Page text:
Today I read an adaptation of the legend of the Erlking. While the adaptation I read today was not entirely satisfying it did put me into a mental state in which all I could think about was the Erlking. I then began to wonder if I have ever seen the Erlking without knowing it was the Erlking and just ignored his attempts to lure me altogether. That thought alone made me both panic and slightly excited. Had I overcome the Erlking’s advances with my sheer cunning? Or perhaps I overcame the king with my morbid personality that does occasionally make me overlook the obvious such as dead bodies trying to creep up from our cemetery grounds, floating orbs, and the incessant howling of ghastly canines beyond our graveyard wall.
If you are unfamiliar with the Erlking then let me share with you what I do know – quickly. The Erlking is a character common in European folklore. He is seen as a wickedly seductive fairy that entices people, and causes their death. Sound familiar? Our dear friend the Grim Reaper comes to mind. While the Erlking does bring death, like our black robed companion, he does seem like a much more compelling figure then the Angel of Death. Interestingly, the character in Scandanavian folklore was depicted as a female, the daughter of the Erlking. Many cultures depict death as a sentient being, and even some depict Death as female.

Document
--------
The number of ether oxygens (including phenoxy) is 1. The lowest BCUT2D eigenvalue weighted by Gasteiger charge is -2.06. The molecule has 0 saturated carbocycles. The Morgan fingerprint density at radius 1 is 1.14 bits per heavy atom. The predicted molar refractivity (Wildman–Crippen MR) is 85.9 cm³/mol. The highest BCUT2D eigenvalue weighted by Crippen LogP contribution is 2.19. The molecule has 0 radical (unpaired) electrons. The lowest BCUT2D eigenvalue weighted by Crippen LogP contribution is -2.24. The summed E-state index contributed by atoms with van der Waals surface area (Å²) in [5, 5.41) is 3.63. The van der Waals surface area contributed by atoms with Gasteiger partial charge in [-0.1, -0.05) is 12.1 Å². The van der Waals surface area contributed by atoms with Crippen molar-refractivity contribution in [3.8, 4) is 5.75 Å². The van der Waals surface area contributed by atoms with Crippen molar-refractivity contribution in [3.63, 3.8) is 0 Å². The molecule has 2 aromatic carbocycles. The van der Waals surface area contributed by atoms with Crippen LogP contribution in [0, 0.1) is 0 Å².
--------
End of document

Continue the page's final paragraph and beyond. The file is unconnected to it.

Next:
Sunday we hope to talk a bit more about the Erlking, as well as some varying concepts of the personifications of death.
For now, we leave you with Johann Wolfgang von Goethe’s poetic adaptation of the legend, which does stray greatly from the legend, but still we find it completely fascinating as the Erlking is seen only by the child.
English Adaptation of the original German poem by Johann Wolfgang von Goethe’s
Who rides there so late through the night dark and drear?
The father it is, with his infant so dear;
He holdeth the boy tightly clasp’d in his arm,
He holdeth him safely, he keepeth him warm.
“My son, wherefore seek’st thou thy face thus to hide?”
“Look, father, the Erl King is close by our side!
Dost see not the Erl King, with crown and with train?”
“My son, ’tis the mist rising over the plain.”
“Oh, come, thou dear infant! oh come thou with me!
For many a game I will play there with thee;
On my beach, lovely flowers their blossoms unfold,
My mother shall grace thee with garments of gold.”
“My father, my father, and dost thou not hear
The words that the Erl King now breathes in mine ear?”
“Be calm, dearest child, thy fancy deceives;
the wind is sighing through withering leaves.”
“Wilt go, then, dear infant, wilt go with me there?
My daughters shall tend thee with sisterly care
My daughters by night on the dance floor you lead,
They’ll cradle and rock thee, and sing thee to sleep.”
“My father, my father, and dost thou not see,
How the Erl King is showing his daughters to me?”
“My darling, my darling, I see it alright,
‘Tis the aged grey willows deceiving thy sight.”
“I love thee, I’m charm’d by thy beauty, dear boy!
And if thou aren’t willing, then force I’ll employ.”
“My father, my father, he seizes me fast,
For sorely the Erl King has hurt me at last.”
The father now gallops, with terror half wild,
He holds in his arms the shuddering child;
He reaches his farmstead with toil and dread,—
The child in his arms lies motionless, dead.